Is it still possible to go solo in this era of consolidation?
Absolutely yes. There was a editorial in EyeNet (the trade news magazine for AAO) about the viability of solo practice. Our extended response is on this link. We wholeheartedly believe in this editorial that more solo practitioners will strengthen our profession.
If you choose to find an associate position instead, read this article about how to evaluate an associate position. Because a $300,000 junior associate position may not be as good as it seems.
How much time does it take to start a medical practice?
Anywhere from three months to a year.
The first step is deciding to go solo. We know of some colleagues who have been “deciding” to go solo the last two years. Their job may not be intolerable but not great, so there’s no huge impetus to push you to go solo.
On the contrary, one colleague’s boss sold the practice. Being the junior associate, he was told he was let go from the practice, without any warning. He hustled, so it took him less than four months to open doors. It’s also easier if you’re already practicing in the same area that you plan your solo practice in.
For most of us, the two rate limiting steps are finding an office space and for the time it takes for tenant improvements. Frequently, the first office space you look at doesn’t work out and you’re back to starting your search again. Don’t count on anything until the ink dries on the lease agreement!
The other potential rate limiting step is tenant improvements. Many of us have to build out a empty shell (get an architect to help create floorplans, hire a contractor, and build the walls, fixtures, etc). This usually takes longer than predicted, frequently 3-6 months from scratch.
Here’s a video tour of Ho Sun’s office.
Ho Sun took about eight months to open doors. Since I had almost no tenant improvements, it took me six, but I could’ve opened up a month earlier, I just wanted a extra month to take vacation and get ready.
How much does it cost to start an ophthalmology practice?
The most common estimates for startup costs for ophthalmologists are between $200,000 to $300,000, with a $100,000 line of credit to cover operating expenses after opening, as it typically takes three to six months to break even. I know many colleagues who took no or minimal salary their first year.
Although this sounds like a lot, if you choose to join a practice and buy in the number can be higher. I have heard of up to $400,000 to $500,000.
The money you invest in starting a practice is not a sinkhole- at the least you should be able to sell your equipment, at the best you might be able to sell your practice to a buyer for goodwill and equipment value (a blog post on practice valuations is here, along with one about the pros and cons of buying an existing practice).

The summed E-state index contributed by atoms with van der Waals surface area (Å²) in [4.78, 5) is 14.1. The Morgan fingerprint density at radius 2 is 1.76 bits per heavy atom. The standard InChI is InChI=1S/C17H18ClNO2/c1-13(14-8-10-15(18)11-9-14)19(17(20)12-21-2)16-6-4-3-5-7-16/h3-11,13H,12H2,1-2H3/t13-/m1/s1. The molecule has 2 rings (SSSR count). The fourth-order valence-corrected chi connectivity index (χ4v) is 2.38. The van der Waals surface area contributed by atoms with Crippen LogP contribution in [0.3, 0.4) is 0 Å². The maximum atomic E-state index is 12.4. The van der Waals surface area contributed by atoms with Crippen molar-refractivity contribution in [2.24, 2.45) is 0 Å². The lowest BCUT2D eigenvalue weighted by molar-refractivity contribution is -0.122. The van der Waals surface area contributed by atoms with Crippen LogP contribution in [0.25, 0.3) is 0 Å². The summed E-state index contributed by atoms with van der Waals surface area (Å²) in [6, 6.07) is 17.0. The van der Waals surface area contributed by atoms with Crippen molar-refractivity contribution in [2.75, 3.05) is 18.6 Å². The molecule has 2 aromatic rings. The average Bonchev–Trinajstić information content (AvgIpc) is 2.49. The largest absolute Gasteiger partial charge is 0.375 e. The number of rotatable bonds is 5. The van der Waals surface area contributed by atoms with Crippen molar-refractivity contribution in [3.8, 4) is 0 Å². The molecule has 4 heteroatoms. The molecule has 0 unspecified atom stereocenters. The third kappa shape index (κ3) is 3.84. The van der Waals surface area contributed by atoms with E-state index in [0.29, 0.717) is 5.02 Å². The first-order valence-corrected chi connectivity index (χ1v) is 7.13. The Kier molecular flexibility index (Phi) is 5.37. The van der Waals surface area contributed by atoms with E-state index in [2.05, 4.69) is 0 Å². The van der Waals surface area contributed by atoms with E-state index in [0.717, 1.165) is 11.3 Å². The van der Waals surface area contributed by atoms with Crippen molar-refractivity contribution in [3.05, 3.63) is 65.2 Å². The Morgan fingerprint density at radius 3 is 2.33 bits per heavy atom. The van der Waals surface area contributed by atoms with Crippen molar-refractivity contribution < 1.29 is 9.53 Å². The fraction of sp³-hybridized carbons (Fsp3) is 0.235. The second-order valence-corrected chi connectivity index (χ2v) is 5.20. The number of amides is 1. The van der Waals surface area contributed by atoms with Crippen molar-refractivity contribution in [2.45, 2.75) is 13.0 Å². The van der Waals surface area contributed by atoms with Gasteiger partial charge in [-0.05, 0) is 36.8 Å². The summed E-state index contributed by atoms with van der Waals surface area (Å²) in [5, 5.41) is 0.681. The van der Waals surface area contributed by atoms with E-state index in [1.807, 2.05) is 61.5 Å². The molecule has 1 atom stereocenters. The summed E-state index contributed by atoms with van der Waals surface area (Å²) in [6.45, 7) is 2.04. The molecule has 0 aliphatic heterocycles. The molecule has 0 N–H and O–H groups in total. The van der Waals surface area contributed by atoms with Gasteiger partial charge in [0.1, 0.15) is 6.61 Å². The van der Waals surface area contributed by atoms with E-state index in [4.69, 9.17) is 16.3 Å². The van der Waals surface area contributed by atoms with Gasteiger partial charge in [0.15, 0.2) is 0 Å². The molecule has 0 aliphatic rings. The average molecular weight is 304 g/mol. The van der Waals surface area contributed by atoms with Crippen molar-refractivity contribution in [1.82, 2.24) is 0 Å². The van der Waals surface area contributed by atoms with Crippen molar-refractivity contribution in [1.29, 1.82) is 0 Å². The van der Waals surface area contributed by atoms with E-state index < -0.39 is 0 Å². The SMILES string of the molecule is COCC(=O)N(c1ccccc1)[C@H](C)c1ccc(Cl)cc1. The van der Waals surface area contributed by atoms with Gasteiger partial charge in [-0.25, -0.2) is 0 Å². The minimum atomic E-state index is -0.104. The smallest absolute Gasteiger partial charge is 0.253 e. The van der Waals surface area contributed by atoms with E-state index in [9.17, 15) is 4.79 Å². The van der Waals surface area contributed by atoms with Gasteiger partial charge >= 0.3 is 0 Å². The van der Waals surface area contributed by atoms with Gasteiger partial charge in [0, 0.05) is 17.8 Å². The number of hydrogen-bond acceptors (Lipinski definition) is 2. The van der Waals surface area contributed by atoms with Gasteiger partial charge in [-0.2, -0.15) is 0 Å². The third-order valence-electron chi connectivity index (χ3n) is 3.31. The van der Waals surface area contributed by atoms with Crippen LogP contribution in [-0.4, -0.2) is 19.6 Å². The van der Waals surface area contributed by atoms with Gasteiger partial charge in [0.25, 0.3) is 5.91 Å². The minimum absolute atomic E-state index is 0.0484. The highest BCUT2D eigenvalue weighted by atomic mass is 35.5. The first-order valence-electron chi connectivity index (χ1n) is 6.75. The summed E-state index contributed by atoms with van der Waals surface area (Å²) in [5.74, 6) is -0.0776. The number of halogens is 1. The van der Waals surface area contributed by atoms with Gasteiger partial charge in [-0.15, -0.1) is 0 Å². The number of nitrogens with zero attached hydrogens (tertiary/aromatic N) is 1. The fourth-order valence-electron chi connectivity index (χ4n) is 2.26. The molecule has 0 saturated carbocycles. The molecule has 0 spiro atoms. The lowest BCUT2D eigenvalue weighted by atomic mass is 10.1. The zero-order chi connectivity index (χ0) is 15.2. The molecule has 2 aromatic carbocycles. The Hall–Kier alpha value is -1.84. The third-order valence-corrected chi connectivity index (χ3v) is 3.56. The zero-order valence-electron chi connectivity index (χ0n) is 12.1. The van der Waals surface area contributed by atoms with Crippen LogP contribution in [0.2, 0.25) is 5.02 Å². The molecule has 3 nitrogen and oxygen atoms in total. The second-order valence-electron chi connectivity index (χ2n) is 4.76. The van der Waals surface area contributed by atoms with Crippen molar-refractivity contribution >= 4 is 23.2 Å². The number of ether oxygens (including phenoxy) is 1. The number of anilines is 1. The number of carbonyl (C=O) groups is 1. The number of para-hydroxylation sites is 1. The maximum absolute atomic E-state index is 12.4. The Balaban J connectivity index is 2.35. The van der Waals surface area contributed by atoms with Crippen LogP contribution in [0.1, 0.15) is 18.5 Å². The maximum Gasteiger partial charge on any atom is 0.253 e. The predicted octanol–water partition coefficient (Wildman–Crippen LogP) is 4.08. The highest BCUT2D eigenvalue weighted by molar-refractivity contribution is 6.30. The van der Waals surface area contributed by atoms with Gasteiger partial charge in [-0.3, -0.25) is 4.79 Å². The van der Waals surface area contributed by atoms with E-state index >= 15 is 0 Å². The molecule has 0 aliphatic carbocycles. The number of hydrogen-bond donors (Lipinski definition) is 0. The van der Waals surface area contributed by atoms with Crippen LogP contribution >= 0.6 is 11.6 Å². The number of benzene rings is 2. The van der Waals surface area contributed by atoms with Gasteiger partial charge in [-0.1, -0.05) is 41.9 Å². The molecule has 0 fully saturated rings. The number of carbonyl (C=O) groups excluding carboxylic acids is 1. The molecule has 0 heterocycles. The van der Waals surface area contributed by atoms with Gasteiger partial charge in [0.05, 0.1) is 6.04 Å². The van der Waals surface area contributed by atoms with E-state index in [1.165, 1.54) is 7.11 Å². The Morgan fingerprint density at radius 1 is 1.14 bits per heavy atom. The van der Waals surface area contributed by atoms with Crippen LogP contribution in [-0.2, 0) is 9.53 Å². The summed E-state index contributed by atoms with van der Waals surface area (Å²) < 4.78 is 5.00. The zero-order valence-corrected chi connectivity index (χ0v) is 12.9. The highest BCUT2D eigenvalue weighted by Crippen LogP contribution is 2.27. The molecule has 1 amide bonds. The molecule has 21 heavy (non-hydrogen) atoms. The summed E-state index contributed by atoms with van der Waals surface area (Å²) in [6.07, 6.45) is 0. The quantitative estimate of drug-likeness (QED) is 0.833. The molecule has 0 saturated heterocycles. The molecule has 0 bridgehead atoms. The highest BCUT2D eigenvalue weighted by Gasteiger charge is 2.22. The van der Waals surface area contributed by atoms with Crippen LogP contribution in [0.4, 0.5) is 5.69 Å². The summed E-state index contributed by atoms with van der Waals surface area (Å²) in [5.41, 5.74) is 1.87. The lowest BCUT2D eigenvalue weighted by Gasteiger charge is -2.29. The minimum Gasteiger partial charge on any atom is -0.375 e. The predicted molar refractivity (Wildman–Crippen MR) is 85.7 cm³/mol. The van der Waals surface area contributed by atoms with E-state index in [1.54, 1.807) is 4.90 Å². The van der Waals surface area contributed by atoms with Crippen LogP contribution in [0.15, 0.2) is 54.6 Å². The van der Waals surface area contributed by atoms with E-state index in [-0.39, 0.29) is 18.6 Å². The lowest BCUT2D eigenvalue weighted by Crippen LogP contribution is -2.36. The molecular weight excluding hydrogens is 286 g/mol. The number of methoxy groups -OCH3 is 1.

The two most important factors for startup costs are how much your equipment costs, and how much you pay in tenant improvements. If you buy lots of brand new equipment, your startup will cost more than someone who buys less equipment and buys it used.
I was fortunate that my office was previously a psychologist’s office, so all of the rooms were the exact right size for me, so I didn’t pay anything for tenant improvements (TIs) nor did it take any time. Often times the landlord will give you a TI allowance (rolled into your rent), but we know of colleagues that have paid upwards of $80,000 in TIs.
Ho Sun spent about $450,000 for his startup costs, which included about $300,000 for equipment and $60,000 for tenant improvements. That’s because he fully equipped his office and built out a shell. On the other hand, I only spent about $155,000, which included $125,000 for equipment. Because my lease was structured to be rent free for my first six months, I was actually profitable my third month.
What are the steps to start a medical practice?
As Ho Sun stated in his consultants re-revisited post, he figured out all the steps by himself. I used his original iballdoc blog as a general guideline, but here are the steps one by one.
Ironically, when Ho Sun read this post, even after figuring out the process himself without any outlines, he texted me “this sounds really intimidating!” He knows a lot of folks especially out of training don’t have the money, guts or time to start on their own. So he created a company called Independence Practice Partners for a turnkey startup. If you don’t have the time, energy or expertise to follow all of the steps on our blog, feel free to click and contact.
We want to reassure you it isn’t intimidating. It takes time and legwork, but anyone can do it. Surviving medical school rotations and ophthalmology residency was much more intimidating and stressful at least for me.
There will be at least one, if not multiple blog posts, about each of the following steps to start a medical practice coming up. We will link them to this post so click on the links: